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Advocate. Consultant. Speaker. Volunteer.

Meet Leslie Kelly Hall


Her career path has featured journeying in the realms of computing and network systems, which led to years of health information technology (HIT) executive leadership for a large hospital system in Idaho where she used her strategic IT skills to interoperate, integrate, inform, and include all stakeholders in care: the patient too.

While at Saint Alphonsus Regional Medical Center, she led a team to implement electronic health records to include digital radiology, cardiology, labs, pharmacy, notes, and much more, interoperating 56 separate systems across 7 Idaho healthcare organizations to support Idaho’s first statewide physician web portal and patients' access to their own medical record and notes via As a result, Idaho patients have over 25 years of medical history at their fingertips: interoperability HIT with the patient at the center achieved.

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Helping people and patients is the work that drives Leslie.  She has a rich life that informs her advocacy. Family. Friends. City life. Farm life. Leslie has witnessed how technology can help people in need and in care. Raised in the Bay Area with origins in Idaho that go back over 150 years, Leslie has a unique understanding of the urban and rural health experience. It's been an adventure to use that experience to advocate for and educate both the people who serve patients and patients themselves. It feels powerful and sustainable.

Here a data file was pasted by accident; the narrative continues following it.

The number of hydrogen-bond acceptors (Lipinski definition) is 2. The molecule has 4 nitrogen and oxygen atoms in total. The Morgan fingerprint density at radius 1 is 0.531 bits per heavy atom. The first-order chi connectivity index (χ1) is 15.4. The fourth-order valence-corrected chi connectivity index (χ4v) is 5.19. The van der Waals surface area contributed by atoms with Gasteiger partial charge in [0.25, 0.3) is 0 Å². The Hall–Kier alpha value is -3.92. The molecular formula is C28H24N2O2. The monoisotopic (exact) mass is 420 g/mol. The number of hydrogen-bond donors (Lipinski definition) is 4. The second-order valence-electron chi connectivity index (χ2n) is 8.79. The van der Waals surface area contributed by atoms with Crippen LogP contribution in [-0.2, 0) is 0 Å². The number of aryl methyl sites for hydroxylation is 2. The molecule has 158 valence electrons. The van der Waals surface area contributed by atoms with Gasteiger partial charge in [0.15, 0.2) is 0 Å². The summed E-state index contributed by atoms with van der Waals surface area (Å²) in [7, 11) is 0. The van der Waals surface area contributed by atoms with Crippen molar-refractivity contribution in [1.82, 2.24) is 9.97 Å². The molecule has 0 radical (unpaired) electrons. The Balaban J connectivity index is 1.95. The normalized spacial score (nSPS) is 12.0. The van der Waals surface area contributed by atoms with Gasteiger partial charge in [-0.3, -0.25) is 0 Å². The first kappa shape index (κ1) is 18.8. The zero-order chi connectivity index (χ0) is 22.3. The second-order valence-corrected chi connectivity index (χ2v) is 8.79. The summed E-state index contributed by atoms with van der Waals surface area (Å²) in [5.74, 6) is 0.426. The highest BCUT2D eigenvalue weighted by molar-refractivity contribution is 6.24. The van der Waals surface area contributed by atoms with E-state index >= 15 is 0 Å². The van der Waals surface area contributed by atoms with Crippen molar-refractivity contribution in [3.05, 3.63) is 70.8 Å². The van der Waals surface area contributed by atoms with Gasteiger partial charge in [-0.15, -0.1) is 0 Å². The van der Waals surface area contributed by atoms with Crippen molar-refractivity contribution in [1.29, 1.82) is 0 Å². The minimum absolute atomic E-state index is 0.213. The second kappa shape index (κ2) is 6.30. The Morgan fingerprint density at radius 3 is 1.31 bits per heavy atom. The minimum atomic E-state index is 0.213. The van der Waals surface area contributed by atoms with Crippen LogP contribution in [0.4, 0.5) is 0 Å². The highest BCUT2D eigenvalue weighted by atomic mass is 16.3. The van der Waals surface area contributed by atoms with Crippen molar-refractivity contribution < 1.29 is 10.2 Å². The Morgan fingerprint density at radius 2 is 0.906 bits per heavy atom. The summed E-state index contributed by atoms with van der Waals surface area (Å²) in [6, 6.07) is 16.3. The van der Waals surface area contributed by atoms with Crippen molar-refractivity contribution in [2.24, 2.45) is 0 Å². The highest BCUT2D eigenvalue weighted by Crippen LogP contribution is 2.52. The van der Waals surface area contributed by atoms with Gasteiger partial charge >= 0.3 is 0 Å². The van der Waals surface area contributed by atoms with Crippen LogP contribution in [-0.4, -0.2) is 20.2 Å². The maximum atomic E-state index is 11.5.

A turning point for Leslie happened when a patient contacted her: "Crying and barely able to speak as a result of anger, frustration, and confusion, the patient said to me, 'I hate mysaintals.' Stunned, I asked for more information. She let me know that her provider had often told her, 'Honey, you need to lose a few pounds…' Her health record revealed something very different. The note dictated by the physician stated, 'Mary is a morbidly obese, chronically non-compliant, difficult middle-aged woman, who without significant weight loss will never live to meet grandchildren.' This was shocking to read, to say the least. The patient told me that tomorrow she and her family would find another doctor who would help and not judge her, and that she 'will live to see grandchildren.'

"That patient's access to her record, however difficult the record was to read, changed her life—and I became determined to advocate for patient access, provider transparency, and patient education for all people."

Leslie's advocacy has led her to advise the White House, HHS, and many federal agencies; to guide engagement strategies for health systems; to consult with HIT vendors and investors; to speak at conferences; to teach at universities; and to volunteer in healthcare and nonprofits.

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